The research cited in this article claims that weight loss can prevent or help treat a chronic condition. An individual’s weight is affected by a variety of biological, environmental, and social factors. does not promote or condone weight loss that’s not under the care of a healthcare provider. Please contact your healthcare provider if you’re concerned about losing weight responsibly and healthfully.

Reducing Stress

One study published in Medicine in 2017 found that psychological stress was associated with higher LDL (or “bad”) cholesterol and lower HDL (or “good”) cholesterol. That said, identifying your stressors and learning how to manage them may help reduce high cholesterol levels.9

The American Heart Association has several recommendations for stress management. Some of these strategies include:10

  • Positive self-talk, such as “I’ll do the best I can” or “I know how to handle challenges”
  • Mindfulness and meditation
  • Counting to 10 during a stressful situation
  • Taking a walk in nature
  • Doing yoga

While stress is a part of daily life, having too much stress or feeling unable to manage stressors properly can lower your quality of life and hinder your emotional wellness. In such cases, you may find it helpful to talk to a mental health professional for therapy and added support. While you can find a therapist on your own, you may also consider asking your primary care provider for a referral.

Avoiding Substance Use

Research suggests that quitting smoking can raise your HDL cholesterol. HDL or “good” cholesterol helps reduce LDL or “bad” cholesterol from your arteries—or, blood vessels that transport oxygen and nutrients to your organs and tissues.2

Additionally, drinking too much alcohol can lead to weight gain, which can increase your LDL cholesterol and lower your HDL cholesterol. Healthcare providers recommend that people assigned male at birth should have no more than two alcoholic drinks per day, while those assigned female at birth shouldn’t consume more than one drink per day.3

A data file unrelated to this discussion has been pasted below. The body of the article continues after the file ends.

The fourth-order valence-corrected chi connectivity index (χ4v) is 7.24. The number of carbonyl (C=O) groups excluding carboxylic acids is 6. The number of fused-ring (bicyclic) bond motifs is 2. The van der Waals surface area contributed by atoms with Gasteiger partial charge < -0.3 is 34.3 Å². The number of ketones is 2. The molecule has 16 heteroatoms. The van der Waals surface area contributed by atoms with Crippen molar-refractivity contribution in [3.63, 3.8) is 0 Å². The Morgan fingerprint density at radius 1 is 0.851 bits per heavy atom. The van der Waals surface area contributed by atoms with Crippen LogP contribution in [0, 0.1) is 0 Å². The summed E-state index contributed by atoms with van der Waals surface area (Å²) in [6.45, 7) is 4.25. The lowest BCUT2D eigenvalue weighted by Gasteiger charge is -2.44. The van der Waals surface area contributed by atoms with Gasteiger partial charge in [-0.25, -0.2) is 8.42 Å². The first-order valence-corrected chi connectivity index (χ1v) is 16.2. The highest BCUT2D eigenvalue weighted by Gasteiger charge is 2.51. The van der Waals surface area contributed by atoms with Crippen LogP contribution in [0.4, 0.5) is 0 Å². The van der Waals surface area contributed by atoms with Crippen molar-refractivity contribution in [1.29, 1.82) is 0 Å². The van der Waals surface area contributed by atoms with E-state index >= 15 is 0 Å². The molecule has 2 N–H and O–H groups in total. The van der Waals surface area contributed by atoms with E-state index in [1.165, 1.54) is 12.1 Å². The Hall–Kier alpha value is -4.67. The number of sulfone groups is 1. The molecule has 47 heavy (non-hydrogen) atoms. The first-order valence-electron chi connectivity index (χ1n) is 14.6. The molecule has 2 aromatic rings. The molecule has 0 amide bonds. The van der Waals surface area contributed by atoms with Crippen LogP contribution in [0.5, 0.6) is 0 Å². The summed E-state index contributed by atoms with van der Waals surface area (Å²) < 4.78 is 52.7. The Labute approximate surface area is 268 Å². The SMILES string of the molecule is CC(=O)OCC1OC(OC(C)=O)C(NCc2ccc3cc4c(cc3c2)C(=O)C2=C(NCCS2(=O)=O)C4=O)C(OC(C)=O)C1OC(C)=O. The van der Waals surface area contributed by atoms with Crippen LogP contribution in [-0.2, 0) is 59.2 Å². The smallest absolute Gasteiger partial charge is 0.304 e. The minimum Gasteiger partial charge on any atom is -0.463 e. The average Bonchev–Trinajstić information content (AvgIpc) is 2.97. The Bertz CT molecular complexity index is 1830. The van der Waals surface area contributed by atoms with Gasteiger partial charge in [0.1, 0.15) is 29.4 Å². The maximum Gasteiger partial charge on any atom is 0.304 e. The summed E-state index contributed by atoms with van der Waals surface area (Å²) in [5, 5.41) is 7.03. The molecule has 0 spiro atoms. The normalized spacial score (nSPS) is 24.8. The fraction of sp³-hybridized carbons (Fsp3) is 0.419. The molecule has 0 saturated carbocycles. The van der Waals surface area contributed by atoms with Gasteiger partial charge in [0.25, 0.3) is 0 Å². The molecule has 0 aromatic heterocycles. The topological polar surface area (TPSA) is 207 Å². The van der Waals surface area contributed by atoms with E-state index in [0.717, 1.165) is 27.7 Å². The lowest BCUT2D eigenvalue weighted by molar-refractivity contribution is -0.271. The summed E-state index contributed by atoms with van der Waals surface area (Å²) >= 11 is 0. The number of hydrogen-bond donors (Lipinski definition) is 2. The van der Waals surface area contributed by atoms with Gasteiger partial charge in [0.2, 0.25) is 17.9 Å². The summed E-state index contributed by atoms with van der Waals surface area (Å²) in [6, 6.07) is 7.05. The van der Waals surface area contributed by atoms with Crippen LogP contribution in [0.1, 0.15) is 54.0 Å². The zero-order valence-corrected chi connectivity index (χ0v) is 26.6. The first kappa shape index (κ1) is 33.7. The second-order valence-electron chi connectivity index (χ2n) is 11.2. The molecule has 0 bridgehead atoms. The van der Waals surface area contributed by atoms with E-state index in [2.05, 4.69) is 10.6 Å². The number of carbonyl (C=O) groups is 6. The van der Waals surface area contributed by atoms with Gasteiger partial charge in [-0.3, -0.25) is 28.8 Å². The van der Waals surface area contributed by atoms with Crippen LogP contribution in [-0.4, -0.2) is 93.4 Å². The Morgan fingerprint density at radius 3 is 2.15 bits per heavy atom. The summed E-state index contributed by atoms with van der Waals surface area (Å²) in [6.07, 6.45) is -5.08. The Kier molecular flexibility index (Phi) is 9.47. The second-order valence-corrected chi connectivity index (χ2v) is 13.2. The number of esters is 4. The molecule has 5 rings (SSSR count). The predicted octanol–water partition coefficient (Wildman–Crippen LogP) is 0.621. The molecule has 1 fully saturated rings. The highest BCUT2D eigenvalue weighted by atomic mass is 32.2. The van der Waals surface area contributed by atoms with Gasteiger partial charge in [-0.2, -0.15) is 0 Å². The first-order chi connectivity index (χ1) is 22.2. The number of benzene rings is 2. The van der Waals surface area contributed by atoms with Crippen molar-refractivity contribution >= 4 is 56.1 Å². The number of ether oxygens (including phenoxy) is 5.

Taking Medications

Your healthcare provider may suggest cholesterol-lowering medications if lifestyle changes are not enough to help reduce high cholesterol levels. Based on your cholesterol level and overall health, your provider can prescribe one of the following medications:11,12

  • Statins: Prevents the liver from making cholesterol and helps lower LDL cholesterol while raising HDL cholesterol. Statin medications are usually safe to use. However, you may experience certain side effects such as muscle weakness, trouble thinking, and an increase in blood sugar. If you have a history of liver disease or are pregnant, your provider will likely not prescribe you statins.13
  • Bile acid sequestrants: Blocks bile acid from being absorbed into the bloodstream. This can help to lower LDL cholesterol. Common side effects can include constipation, indigestion, and increased burping.14
  • Cholesterol absorption inhibitors: Inhibits cholesterol from being absorbed in the intestines, which can help reduce high cholesterol in your body. You might experience side effects such as diarrhea and joint pain. However, these medications may not be safe for people who are pregnant or breastfeeding.15
  • Niacin (nicotinic acid): Niacin, also known as vitamin B3, helps lower LDL cholesterol and boost HDL cholesterol. You can purchase this medication over the counter, but it’s best to consult your healthcare provider before taking the vitamin. Niacin can cause side effects such as cough, skin rash or itching, and an upset stomach. If you have diabetes, proceed with caution before taking this medication as this can also raise your blood sugar.16